Ji-Li and her classmates went to go confront her aunt and made her put a sign on her door. It seems like Ji-Li is ashamed of what she is doing, especially because it is her family. In addition to that, I think she is starting to question whether or not everything Chairman Mao says is right. At first, she agreed with everything, with enthusiasm. Now, she is being a little more hesitant. Not only with confronting her aunt, but also when she had to write signs about her teachers. I think she will be one of the first in her class to realize that not everything Chairman Mao is saying is right. Ji-Li's family will be the first to realize it. It already seems like her dad and grandma don't agree with everything. If you were in her place, would you go along with what everyone else is doing, or would you be different than everyone else?
This picture shows that the zebra is hiding in it's own stripes. Just like Ji-Li was when she was at her aunts.
"I had always been a school leader, a role model. How could I have suddenly become so bad that I needed to be remixed thoroughly?" (pg.67)
The other kids in her school thinks Ji-Li needs to be "remolded" just because her grandfather was a landlord. Ji-Li doesn't agree with them, she tries to tell them that whatever her grandfather did has nothing to do with her. Chairman Mao is making friends turn against each other. Like the quote above says, people use to look up to her, and not they are criticizing her. Just because someone with political power says something is right, doesn't mean it is. I don't think any of the students at Ji-Li's school understands that. They are all just agreeing to everything he says and aren't really thinking about what it means. I think Ji-Li is starting to realize even more that something isn't right.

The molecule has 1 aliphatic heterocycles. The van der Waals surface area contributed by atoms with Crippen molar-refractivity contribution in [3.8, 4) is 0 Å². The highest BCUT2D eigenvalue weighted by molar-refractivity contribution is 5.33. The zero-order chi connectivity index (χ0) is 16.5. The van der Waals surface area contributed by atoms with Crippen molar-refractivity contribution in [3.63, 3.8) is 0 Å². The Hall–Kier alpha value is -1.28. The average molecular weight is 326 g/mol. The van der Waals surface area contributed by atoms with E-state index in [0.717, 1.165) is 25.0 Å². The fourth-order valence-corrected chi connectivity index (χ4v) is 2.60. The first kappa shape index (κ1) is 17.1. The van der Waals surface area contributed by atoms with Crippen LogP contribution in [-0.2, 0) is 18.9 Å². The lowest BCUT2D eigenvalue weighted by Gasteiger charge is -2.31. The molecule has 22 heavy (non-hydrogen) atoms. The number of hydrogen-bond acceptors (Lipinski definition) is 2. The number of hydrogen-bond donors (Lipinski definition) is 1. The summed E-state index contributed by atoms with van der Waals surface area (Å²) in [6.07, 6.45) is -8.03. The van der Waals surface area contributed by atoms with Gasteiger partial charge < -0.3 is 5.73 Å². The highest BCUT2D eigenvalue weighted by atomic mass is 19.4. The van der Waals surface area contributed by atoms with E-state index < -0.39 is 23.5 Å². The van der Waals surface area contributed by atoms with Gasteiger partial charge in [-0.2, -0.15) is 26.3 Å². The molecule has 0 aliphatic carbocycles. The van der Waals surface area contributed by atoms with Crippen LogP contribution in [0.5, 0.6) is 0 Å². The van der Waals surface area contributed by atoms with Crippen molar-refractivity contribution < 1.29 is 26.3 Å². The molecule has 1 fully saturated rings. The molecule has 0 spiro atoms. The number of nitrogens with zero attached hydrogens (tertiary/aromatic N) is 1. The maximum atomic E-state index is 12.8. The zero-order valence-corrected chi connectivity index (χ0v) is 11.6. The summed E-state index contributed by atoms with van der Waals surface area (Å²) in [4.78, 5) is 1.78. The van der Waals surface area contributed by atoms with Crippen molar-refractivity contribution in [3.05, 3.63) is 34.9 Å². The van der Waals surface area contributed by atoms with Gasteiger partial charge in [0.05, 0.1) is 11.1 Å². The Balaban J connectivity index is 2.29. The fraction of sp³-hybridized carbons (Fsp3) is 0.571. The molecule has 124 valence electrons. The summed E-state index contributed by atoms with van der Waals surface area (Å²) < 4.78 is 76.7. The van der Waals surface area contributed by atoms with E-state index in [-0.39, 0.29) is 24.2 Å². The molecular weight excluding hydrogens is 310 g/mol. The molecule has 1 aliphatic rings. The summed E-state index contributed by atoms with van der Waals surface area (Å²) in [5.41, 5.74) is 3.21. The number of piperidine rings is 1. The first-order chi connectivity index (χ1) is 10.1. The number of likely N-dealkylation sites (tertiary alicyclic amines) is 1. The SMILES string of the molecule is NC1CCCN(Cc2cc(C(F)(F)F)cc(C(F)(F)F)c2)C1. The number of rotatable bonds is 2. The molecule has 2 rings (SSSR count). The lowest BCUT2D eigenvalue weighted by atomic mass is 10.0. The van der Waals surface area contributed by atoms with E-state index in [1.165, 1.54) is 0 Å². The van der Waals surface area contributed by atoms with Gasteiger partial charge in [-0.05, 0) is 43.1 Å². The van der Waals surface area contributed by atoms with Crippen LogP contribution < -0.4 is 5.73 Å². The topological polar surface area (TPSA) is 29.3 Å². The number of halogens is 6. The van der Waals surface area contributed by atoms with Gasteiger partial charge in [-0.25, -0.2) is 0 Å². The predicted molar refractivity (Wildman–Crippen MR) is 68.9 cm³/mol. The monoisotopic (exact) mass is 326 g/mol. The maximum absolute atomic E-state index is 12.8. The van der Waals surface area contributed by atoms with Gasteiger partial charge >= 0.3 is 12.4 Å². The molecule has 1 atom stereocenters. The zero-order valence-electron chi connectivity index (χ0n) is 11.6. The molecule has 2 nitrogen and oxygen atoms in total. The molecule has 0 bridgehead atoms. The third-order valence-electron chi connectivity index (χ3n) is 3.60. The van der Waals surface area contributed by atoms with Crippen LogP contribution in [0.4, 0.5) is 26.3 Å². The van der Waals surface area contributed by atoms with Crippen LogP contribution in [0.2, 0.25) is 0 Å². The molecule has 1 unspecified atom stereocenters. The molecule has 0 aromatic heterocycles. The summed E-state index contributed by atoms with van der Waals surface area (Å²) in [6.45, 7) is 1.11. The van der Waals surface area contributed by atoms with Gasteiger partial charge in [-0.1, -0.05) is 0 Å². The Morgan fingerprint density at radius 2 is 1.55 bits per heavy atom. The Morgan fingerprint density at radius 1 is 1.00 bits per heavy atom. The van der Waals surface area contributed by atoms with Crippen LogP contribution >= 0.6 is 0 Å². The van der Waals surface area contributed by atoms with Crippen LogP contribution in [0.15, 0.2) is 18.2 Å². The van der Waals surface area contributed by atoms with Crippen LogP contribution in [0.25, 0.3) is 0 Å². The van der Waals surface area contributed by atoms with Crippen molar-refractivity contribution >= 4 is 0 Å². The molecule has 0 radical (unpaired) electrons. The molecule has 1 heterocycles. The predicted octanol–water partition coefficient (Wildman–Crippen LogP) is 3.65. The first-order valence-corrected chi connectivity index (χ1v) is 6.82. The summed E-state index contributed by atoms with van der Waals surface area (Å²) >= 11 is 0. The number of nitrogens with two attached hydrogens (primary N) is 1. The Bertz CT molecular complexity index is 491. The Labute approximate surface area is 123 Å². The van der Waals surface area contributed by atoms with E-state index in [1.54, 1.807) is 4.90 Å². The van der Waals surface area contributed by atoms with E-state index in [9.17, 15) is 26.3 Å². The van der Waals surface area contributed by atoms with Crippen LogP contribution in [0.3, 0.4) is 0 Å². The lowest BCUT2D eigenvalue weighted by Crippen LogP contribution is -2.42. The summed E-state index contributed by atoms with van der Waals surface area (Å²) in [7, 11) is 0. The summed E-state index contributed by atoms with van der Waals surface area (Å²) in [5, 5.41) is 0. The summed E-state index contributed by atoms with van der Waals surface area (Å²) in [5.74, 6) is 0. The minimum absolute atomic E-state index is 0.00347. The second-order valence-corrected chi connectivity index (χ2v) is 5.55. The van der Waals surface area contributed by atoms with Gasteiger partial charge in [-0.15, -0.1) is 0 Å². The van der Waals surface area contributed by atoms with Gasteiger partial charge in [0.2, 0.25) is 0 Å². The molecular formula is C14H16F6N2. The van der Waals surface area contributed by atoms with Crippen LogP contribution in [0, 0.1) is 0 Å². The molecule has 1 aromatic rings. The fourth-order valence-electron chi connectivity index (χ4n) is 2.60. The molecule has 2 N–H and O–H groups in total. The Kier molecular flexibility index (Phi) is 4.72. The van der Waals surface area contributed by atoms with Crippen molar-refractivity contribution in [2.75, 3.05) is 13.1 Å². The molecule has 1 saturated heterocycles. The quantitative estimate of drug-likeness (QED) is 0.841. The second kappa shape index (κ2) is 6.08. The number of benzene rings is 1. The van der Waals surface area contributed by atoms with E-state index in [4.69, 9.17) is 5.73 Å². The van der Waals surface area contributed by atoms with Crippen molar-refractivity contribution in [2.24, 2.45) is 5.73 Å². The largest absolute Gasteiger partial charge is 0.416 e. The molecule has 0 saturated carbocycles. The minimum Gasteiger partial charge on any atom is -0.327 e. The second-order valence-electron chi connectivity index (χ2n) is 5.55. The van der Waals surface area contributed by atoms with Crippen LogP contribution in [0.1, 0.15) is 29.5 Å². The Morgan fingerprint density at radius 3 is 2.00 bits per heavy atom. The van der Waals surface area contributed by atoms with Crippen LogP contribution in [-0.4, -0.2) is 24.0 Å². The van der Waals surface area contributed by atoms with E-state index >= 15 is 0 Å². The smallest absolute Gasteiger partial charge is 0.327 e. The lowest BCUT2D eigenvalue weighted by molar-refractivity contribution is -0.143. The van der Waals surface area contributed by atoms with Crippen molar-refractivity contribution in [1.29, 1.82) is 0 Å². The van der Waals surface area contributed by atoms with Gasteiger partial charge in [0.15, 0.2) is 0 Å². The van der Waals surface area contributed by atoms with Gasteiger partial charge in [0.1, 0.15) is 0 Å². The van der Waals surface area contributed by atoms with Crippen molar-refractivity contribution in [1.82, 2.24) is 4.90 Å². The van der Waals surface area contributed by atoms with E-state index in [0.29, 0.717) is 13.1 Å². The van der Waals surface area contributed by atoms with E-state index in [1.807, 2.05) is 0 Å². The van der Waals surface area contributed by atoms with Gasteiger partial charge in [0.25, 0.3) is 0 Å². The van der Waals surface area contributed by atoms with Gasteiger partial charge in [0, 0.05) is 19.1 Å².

This picture shows two people arguing. Just like Ji-Li and her classmate were when they were telling her to "remodel" herself.